ping returns wrong address

Meshman333
Meshman333 used Ask the Experts™
on
I'm still having a time with this...  

C:\Users\twilson>nslookup data1
Server:  data1.master.mydomain.com
Address:  192.168.72.10

Name:    data1.master.mydomain.com
Address:  192.168.72.10

C:\Users\twilson>ping data1

Pinging data1.master.mydomain.com [38.119.98.106] with 32 bytes of data:
Reply from 38.119.98.106: bytes=32 time=27ms TTL=121
Reply from 38.119.98.106: bytes=32 time=27ms TTL=121

This is driving me crazy.  If I can do an nslookup on this address why do I get the IP of mydomain.com when I ping it?  If I ping DATA2 (which doesn't exist) it returns the same strange address yet there are other servers on the network I can ping and lookup just fine.  The DNS servers are set for our internal DNS servers which are pingable and working from what I can tell.

Why do I keep getting this address from ping when nslookup gives me something different?

Thanks!
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Is there an @ or  *.mydomain.com entry in DNS?
What happens if you tracert or pathping to data1.master.mydomain.com?

Oh and check your
C:\windows\system32\drivers\etc\hosts file to make sure there isn't a static map to that device.

Also, what does route -print show you?
Todd GerbertIT Consultant
Top Expert 2010
Commented:
Aside from the hosts file already mentioned, are you certain that the only DNS servers in your computers configuration are internal Active Directory servers (i.e. you don't have your internal DNS servers plus a DNS server provided by your ISP)?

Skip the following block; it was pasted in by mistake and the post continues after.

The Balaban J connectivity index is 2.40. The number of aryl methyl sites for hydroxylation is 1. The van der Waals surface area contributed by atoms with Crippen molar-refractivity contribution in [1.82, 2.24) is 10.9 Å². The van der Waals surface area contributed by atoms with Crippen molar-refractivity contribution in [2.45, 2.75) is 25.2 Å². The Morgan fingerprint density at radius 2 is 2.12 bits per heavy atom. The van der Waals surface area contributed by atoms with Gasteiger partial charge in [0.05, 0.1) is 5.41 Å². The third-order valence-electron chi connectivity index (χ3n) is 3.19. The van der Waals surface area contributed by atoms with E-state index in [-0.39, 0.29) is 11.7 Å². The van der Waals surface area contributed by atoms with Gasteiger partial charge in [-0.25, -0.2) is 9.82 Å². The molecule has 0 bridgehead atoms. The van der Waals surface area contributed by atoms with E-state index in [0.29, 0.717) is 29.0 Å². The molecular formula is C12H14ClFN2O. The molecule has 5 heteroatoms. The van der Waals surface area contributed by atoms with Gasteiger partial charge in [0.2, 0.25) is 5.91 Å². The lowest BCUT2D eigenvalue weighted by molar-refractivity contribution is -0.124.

When you use nslookup it always queries the first DNS server listed.
When an application, like ping, needs to resolved a name it might use any one of the DNS servers that have been configured (Windows won't necessarily always start at the top of the list and work it's way down) - and if one them is your ISP's server it might be returning the IP address of a search page instead of responding with host unknown.  And once your system has "successfully" resolved data1 to that IP address it'll remember that address and won't attempt to query any DNS server for that name again (until the time-to-live for that DNS record has expired, anyway).
Try running the command ipconfig /flushdns - any change?
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Author

Commented:
I left to solve another problem for a half hour and now everything resolves fine.  I can't say the issue is resolved because this happens on an off every day.  Bear with me as I play with this some more.  When I see this behavior again I'll try the things mentioned here.  

What I do know is our root domain (mydomain.com) is not owned by us.  That weird IP that's being returned is the address of some other server on the Internet.  I know, it's a total screwup but that's how I found it (it wasn't me!!).  I'd think this has something to do with it but the behavior here is that any unresolved request seems to get forwarded to the forest root.  What I'm trying to resolve at the moment is why those requests (like ping) aren't being sent to the host specified.

I'll continue to poke around our DNS and will be back.Thanks!
Most likely there is another server registering with DNS using that domain, probably an un-flushed DNS entry. You will need to contact the DNS admins and explain the issue, they will be able to track it down and delete the offending stub if they are competent.
Top Expert 2012
Commented:
Could be a wildcard record in DNS. Or DNS Suffixes causing the issue since it is appending the domain suffix

Author

Commented:
"Try running the command ipconfig /flushdns - any change?"

It fixes the problem every time but re-occurs at a later time.

I think I found it.  2 NS records in our DNS that refer to servers now offline and demoted.  I'll assume the problems is solved.  Thanks a lot to all...

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